Sudoku Solver using Computer Vision and Deep Learning — Part 1

The rules of the game:

It’s all about putting digits between 1 and 9 into a square, 9x9 grid, subdivided into 9 boxes. But The value of a cell cannot be repeated amongst any of its peers.

Input image for sudoku solver

A: Extract the sudoku from the image

We need to do a bit of image processing before proceeding further.

1: Pre Processing the image

First, we apply Gaussian blur with a kernel size (height, width) of 9 to the image. Note that kernel sizes must be positive and odd and the kernel must be square. Then we use adaptive threshold using 11 nearest neighbour pixels.

proc = cv2.GaussianBlur(img.copy(), (9, 9), 0)
proc = cv2.adaptiveThreshold(proc, 255, cv2.ADAPTIVE_THRESH_GAUSSIAN_C, cv2.THRESH_BINARY, 11, 2)
proc = cv2.bitwise_not(proc, proc)  
kernel = np.array([[0., 1., 0.], [1., 1., 1.], [0., 1., 0.]],np.uint8)
proc = cv2.dilate(proc, kernel)
Sudoku image after thresholding

2: Find the corners of the largest polygon

Next step is to find the 4 extreme corners of the largest contour in the image. So we will find all the contours, sort by area in descending order and pick the one with the largest area.

_, contours, h = cv2.findContours(img.copy(), cv2.RETR_EXTERNAL, cv2.CHAIN_APPROX_SIMPLE)
contours = sorted(contours, key=cv2.contourArea, reverse=True)
polygon = contours[0]
bottom_right, _ = max(enumerate([pt[0][0] + pt[0][1] for pt in
polygon]), key=operator.itemgetter(1))
top_left, _ = min(enumerate([pt[0][0] + pt[0][1] for pt in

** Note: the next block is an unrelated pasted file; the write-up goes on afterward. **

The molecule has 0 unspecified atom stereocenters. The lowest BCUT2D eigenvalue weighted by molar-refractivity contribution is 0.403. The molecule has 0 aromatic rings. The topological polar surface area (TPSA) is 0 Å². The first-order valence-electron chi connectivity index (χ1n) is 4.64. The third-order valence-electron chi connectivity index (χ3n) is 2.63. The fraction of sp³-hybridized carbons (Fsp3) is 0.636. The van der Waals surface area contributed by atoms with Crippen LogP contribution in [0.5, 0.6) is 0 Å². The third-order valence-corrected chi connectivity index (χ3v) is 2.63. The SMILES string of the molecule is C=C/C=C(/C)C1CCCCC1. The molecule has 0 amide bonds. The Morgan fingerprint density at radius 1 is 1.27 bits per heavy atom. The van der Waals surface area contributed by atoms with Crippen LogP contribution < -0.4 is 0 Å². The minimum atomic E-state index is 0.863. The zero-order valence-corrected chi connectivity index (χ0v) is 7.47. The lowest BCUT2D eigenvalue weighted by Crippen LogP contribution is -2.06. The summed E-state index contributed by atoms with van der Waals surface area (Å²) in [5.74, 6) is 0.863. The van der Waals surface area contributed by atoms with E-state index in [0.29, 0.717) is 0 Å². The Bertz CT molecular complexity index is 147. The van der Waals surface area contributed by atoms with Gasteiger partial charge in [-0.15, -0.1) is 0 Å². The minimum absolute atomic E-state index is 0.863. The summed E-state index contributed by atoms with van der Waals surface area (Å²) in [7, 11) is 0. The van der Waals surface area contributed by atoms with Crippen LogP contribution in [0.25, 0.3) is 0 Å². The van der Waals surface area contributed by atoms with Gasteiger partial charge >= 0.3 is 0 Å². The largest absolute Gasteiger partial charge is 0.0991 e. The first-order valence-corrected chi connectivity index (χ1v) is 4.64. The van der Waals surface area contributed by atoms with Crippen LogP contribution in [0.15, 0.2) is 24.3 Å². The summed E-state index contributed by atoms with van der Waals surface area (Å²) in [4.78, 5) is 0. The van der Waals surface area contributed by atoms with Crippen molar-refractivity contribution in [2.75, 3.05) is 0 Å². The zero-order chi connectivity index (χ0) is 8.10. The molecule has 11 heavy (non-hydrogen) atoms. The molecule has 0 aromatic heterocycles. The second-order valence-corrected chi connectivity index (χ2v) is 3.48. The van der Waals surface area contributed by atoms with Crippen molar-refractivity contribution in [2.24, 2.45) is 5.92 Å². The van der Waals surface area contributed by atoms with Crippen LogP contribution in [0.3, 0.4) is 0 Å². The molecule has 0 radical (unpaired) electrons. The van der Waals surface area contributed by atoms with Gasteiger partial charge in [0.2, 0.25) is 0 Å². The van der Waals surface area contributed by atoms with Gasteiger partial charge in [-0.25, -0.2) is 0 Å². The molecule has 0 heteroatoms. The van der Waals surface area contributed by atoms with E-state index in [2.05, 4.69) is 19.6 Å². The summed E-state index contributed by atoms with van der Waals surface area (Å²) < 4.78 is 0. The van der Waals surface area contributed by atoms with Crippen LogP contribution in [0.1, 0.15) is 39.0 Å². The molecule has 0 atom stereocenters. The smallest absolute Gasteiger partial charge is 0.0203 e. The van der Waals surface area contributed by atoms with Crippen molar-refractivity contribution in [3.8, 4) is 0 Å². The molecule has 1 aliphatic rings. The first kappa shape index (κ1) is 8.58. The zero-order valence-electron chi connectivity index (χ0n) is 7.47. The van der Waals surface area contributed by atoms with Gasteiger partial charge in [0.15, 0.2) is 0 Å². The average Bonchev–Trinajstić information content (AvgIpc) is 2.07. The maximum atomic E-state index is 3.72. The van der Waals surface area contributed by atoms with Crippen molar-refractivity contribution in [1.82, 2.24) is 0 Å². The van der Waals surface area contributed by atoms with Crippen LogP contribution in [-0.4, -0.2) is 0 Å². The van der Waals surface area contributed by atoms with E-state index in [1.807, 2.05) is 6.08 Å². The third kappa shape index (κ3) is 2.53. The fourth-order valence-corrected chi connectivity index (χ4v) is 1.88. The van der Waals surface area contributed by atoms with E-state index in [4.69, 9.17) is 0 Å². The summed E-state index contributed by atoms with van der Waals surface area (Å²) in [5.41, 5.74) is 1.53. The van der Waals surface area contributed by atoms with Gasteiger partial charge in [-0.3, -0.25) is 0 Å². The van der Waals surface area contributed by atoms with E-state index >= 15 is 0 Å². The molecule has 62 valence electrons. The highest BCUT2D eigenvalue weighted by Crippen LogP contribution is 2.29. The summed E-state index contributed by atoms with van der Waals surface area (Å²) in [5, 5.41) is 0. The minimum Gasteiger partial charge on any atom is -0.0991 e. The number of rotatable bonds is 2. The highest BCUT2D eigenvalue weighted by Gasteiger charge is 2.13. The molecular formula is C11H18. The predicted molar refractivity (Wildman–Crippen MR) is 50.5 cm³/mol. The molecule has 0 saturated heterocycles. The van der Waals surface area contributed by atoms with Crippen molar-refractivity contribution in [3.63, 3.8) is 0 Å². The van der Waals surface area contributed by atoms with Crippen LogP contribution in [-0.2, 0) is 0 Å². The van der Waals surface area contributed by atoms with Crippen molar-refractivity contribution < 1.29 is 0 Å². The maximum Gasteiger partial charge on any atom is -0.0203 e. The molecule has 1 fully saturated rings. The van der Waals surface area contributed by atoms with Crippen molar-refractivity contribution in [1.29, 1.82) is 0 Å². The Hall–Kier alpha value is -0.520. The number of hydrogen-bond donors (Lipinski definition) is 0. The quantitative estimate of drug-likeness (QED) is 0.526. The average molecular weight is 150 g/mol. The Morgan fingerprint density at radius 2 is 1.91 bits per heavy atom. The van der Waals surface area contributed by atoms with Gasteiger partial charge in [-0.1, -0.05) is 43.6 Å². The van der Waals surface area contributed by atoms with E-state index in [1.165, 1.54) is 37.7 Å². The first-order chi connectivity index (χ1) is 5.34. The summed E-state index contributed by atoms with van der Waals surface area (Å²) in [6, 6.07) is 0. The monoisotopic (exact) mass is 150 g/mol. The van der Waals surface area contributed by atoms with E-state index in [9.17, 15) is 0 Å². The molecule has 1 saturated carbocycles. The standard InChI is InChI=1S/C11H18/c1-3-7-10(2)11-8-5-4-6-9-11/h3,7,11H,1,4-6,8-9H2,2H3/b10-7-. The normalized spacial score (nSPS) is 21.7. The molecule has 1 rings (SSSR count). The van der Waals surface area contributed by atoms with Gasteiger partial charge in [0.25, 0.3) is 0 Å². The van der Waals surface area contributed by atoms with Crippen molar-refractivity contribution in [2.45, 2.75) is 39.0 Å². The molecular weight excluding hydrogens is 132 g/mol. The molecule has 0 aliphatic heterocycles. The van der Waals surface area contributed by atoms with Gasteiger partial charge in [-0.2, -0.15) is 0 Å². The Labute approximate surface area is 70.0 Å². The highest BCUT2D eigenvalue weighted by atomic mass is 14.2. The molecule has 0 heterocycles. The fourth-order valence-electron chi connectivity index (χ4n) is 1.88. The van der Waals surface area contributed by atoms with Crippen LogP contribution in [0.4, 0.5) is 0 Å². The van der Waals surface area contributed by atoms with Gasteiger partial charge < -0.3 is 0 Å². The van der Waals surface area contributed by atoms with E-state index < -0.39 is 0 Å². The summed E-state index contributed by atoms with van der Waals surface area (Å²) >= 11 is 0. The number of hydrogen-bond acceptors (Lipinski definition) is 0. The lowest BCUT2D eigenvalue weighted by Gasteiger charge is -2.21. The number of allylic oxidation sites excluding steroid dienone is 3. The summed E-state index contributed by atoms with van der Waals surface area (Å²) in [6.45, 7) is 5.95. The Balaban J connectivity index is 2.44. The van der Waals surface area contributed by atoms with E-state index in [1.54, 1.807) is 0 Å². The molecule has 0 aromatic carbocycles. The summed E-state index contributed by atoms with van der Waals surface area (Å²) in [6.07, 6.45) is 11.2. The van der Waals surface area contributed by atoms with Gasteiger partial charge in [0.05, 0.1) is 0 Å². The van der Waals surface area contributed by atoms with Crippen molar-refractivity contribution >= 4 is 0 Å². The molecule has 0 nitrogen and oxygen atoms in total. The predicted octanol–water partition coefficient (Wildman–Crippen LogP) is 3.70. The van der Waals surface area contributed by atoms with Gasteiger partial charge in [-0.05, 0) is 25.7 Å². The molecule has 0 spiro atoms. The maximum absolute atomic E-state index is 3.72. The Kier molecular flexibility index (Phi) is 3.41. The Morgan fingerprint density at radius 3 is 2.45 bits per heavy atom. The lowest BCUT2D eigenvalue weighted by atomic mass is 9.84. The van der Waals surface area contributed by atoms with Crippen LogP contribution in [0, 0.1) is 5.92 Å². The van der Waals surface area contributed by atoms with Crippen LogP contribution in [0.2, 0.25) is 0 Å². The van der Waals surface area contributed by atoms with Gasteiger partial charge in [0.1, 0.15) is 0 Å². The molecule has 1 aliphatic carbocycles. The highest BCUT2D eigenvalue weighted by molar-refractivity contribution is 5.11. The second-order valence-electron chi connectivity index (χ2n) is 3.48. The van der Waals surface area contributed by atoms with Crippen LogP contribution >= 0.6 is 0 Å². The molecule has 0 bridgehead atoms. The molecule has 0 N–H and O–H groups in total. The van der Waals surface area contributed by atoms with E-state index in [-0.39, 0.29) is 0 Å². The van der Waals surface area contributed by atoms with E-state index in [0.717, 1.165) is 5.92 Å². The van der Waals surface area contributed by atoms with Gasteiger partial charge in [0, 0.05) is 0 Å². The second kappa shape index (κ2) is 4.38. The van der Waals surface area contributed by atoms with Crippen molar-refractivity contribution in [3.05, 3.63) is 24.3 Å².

polygon]), key=operator.itemgetter(1))
bottom_left, _ = min(enumerate([pt[0][0] - pt[0][1] for pt in
polygon]), key=operator.itemgetter(1))
top_right, _ = max(enumerate([pt[0][0] - pt[0][1] for pt in
polygon]), key=operator.itemgetter(1))
[polygon[top_left][0], polygon[top_right][0], polygon[bottom_right][0], polygon[bottom_left][0]]
4 corners of the largest polygon

3: Crop and Warp Image

Now that we have all the 4 coordinates of sudoku, we will crop and warp a rectangular section from an image into a square of similar size. The rectangle described by the top left, top right, bottom right and bottom left points.

top_left, top_right, bottom_right, bottom_left = crop_rect[0], crop_rect[1], crop_rect[2], crop_rect[3]
src = np.array([top_left, top_right, bottom_right, bottom_left], dtype='float32')
side = max([ distance_between(bottom_right, top_right),
distance_between(top_left, bottom_left),
distance_between(bottom_right, bottom_left),
distance_between(top_left, top_right) ])
def distance_between(p1, p2): 
a = p2[0] - p1[0]
b = p2[1] - p1[1]
return np.sqrt((a ** 2) + (b ** 2))
dst = np.array([[0, 0], [side - 1, 0], [side - 1, side - 1], [0, side - 1]], dtype='float32')
m = cv2.getPerspectiveTransform(src, dst)
cv2.warpPerspective(img, m, (int(side), int(side)))
Sudoku image after crop and warp perspective transform

4: Infer grid from the square image

Infers 81 cell grid from a square image. We swap j and i here so the rectangles are stored in the list reading left-right instead of top-down.

squares = [] 
side = img.shape[:1]
side = side[0] / 9
for j in range(9):
for i in range(9):
p1 = (i * side, j * side) #Top left corner of a box
p2 = ((i + 1) * side, (j + 1) * side) #Bottom right corner
squares.append((p1, p2)) return squares

5: Get each digit

Next step is to extracts digits from their cells and builds an array.

digits = []
img = pre_process_image(img.copy(), skip_dilate=True)
for square in squares:
digits.append(extract_digit(img, square, size))
def extract_digit(img, rect, size):
digit = cut_from_rect(img, rect)
h, w = digit.shape[:2]
margin = int(np.mean([h, w]) / 2.5)
_, bbox, seed = find_largest_feature(digit, [margin, margin], [w
- margin, h - margin])
digit = cut_from_rect(digit, bbox)

w = bbox[1][0] - bbox[0][0]
h = bbox[1][1] - bbox[0][1]

if w > 0 and h > 0 and (w * h) > 100 and len(digit) > 0:
return scale_and_centre(digit, size, 4)
return np.zeros((size, size), np.uint8)
Final sudoku image



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